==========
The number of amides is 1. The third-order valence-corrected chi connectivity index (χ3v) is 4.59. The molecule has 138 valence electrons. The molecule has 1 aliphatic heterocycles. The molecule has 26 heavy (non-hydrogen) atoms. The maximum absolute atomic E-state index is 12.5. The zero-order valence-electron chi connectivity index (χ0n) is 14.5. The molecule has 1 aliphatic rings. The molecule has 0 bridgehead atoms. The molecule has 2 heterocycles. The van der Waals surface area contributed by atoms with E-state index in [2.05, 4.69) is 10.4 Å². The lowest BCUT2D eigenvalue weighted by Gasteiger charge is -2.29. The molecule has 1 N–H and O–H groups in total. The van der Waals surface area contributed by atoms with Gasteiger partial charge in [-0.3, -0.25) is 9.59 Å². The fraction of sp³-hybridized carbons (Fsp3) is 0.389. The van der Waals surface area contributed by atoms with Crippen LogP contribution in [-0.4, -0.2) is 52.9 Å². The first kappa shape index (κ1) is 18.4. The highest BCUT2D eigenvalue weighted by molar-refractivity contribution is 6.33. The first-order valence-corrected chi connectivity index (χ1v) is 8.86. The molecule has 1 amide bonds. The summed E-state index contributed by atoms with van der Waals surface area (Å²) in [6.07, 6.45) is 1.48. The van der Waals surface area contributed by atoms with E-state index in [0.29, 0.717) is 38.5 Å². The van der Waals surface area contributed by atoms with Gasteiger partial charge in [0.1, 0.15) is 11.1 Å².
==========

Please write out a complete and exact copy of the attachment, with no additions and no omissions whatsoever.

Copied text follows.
The number of amides is 1. The third-order valence-corrected chi connectivity index (χ3v) is 4.59. The molecule has 138 valence electrons. The molecule has 1 aliphatic heterocycles. The molecule has 26 heavy (non-hydrogen) atoms. The maximum absolute atomic E-state index is 12.5. The zero-order valence-electron chi connectivity index (χ0n) is 14.5. The molecule has 1 aliphatic rings. The molecule has 0 bridgehead atoms. The molecule has 2 heterocycles. The van der Waals surface area contributed by atoms with E-state index in [2.05, 4.69) is 10.4 Å². The lowest BCUT2D eigenvalue weighted by Gasteiger charge is -2.29. The molecule has 1 N–H and O–H groups in total. The van der Waals surface area contributed by atoms with Gasteiger partial charge in [-0.3, -0.25) is 9.59 Å². The fraction of sp³-hybridized carbons (Fsp3) is 0.389. The van der Waals surface area contributed by atoms with Crippen LogP contribution in [-0.4, -0.2) is 52.9 Å². The first kappa shape index (κ1) is 18.4. The highest BCUT2D eigenvalue weighted by molar-refractivity contribution is 6.33. The first-order valence-corrected chi connectivity index (χ1v) is 8.86. The molecule has 1 amide bonds. The summed E-state index contributed by atoms with van der Waals surface area (Å²) in [6.07, 6.45) is 1.48. The van der Waals surface area contributed by atoms with E-state index in [0.29, 0.717) is 38.5 Å². The van der Waals surface area contributed by atoms with Gasteiger partial charge in [0.1, 0.15) is 11.1 Å².